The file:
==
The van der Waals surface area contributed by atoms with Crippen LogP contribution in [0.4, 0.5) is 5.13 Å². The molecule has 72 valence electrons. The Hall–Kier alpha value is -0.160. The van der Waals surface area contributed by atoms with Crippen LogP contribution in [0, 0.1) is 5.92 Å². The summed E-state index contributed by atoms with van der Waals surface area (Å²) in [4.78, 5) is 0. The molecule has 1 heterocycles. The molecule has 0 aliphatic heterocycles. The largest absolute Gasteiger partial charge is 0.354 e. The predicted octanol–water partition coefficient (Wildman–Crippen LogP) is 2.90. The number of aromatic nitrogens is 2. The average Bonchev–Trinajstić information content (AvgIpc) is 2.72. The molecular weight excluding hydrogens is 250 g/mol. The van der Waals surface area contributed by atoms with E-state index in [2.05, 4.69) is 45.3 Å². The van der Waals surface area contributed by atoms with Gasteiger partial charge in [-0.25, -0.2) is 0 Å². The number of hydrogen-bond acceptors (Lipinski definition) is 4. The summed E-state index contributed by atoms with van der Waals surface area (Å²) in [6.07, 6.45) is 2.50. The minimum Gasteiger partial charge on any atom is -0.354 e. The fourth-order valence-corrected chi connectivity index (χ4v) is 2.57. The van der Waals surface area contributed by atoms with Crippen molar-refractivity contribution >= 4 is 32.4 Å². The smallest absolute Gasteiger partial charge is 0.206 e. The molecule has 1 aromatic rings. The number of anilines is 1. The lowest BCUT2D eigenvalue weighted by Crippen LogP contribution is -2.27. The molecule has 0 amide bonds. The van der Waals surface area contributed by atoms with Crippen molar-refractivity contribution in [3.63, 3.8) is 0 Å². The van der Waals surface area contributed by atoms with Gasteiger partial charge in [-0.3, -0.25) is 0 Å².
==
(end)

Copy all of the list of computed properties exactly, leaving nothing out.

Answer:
The van der Waals surface area contributed by atoms with Crippen LogP contribution in [0.4, 0.5) is 5.13 Å². The molecule has 72 valence electrons. The Hall–Kier alpha value is -0.160. The van der Waals surface area contributed by atoms with Crippen LogP contribution in [0, 0.1) is 5.92 Å². The summed E-state index contributed by atoms with van der Waals surface area (Å²) in [4.78, 5) is 0. The molecule has 1 heterocycles. The molecule has 0 aliphatic heterocycles. The largest absolute Gasteiger partial charge is 0.354 e. The predicted octanol–water partition coefficient (Wildman–Crippen LogP) is 2.90. The number of aromatic nitrogens is 2. The average Bonchev–Trinajstić information content (AvgIpc) is 2.72. The molecular weight excluding hydrogens is 250 g/mol. The van der Waals surface area contributed by atoms with E-state index in [2.05, 4.69) is 45.3 Å². The van der Waals surface area contributed by atoms with Gasteiger partial charge in [-0.25, -0.2) is 0 Å². The number of hydrogen-bond acceptors (Lipinski definition) is 4. The summed E-state index contributed by atoms with van der Waals surface area (Å²) in [6.07, 6.45) is 2.50. The minimum Gasteiger partial charge on any atom is -0.354 e. The fourth-order valence-corrected chi connectivity index (χ4v) is 2.57. The van der Waals surface area contributed by atoms with Crippen molar-refractivity contribution >= 4 is 32.4 Å². The smallest absolute Gasteiger partial charge is 0.206 e. The molecule has 1 aromatic rings. The number of anilines is 1. The lowest BCUT2D eigenvalue weighted by Crippen LogP contribution is -2.27. The molecule has 0 amide bonds. The van der Waals surface area contributed by atoms with Crippen molar-refractivity contribution in [3.63, 3.8) is 0 Å². The van der Waals surface area contributed by atoms with Gasteiger partial charge in [-0.3, -0.25) is 0 Å².